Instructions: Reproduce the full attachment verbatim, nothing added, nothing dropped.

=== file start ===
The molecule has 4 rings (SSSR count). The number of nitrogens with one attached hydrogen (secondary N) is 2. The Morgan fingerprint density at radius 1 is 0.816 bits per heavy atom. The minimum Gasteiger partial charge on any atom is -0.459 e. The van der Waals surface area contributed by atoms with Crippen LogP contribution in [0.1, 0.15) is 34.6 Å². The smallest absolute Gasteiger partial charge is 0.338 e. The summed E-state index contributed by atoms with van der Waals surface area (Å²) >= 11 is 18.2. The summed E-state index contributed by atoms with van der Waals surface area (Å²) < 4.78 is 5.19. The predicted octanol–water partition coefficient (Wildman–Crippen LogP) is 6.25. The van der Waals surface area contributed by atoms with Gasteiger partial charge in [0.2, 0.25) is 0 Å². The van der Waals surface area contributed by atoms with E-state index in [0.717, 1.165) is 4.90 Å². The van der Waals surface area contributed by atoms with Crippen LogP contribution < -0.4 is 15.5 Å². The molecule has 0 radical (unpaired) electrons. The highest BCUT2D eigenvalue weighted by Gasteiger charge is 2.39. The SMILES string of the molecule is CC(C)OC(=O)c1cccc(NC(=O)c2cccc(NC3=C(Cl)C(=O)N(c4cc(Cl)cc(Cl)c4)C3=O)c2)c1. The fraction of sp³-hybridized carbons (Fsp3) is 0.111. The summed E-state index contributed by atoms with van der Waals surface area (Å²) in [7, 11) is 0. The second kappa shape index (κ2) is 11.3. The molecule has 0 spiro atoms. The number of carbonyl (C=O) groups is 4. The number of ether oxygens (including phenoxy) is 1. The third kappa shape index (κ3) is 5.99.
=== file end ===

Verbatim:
The molecule has 4 rings (SSSR count). The number of nitrogens with one attached hydrogen (secondary N) is 2. The Morgan fingerprint density at radius 1 is 0.816 bits per heavy atom. The minimum Gasteiger partial charge on any atom is -0.459 e. The van der Waals surface area contributed by atoms with Crippen LogP contribution in [0.1, 0.15) is 34.6 Å². The smallest absolute Gasteiger partial charge is 0.338 e. The summed E-state index contributed by atoms with van der Waals surface area (Å²) >= 11 is 18.2. The summed E-state index contributed by atoms with van der Waals surface area (Å²) < 4.78 is 5.19. The predicted octanol–water partition coefficient (Wildman–Crippen LogP) is 6.25. The van der Waals surface area contributed by atoms with Gasteiger partial charge in [0.2, 0.25) is 0 Å². The van der Waals surface area contributed by atoms with E-state index in [0.717, 1.165) is 4.90 Å². The van der Waals surface area contributed by atoms with Crippen LogP contribution < -0.4 is 15.5 Å². The molecule has 0 radical (unpaired) electrons. The highest BCUT2D eigenvalue weighted by Gasteiger charge is 2.39. The SMILES string of the molecule is CC(C)OC(=O)c1cccc(NC(=O)c2cccc(NC3=C(Cl)C(=O)N(c4cc(Cl)cc(Cl)c4)C3=O)c2)c1. The fraction of sp³-hybridized carbons (Fsp3) is 0.111. The summed E-state index contributed by atoms with van der Waals surface area (Å²) in [7, 11) is 0. The second kappa shape index (κ2) is 11.3. The molecule has 0 spiro atoms. The number of carbonyl (C=O) groups is 4. The number of ether oxygens (including phenoxy) is 1. The third kappa shape index (κ3) is 5.99.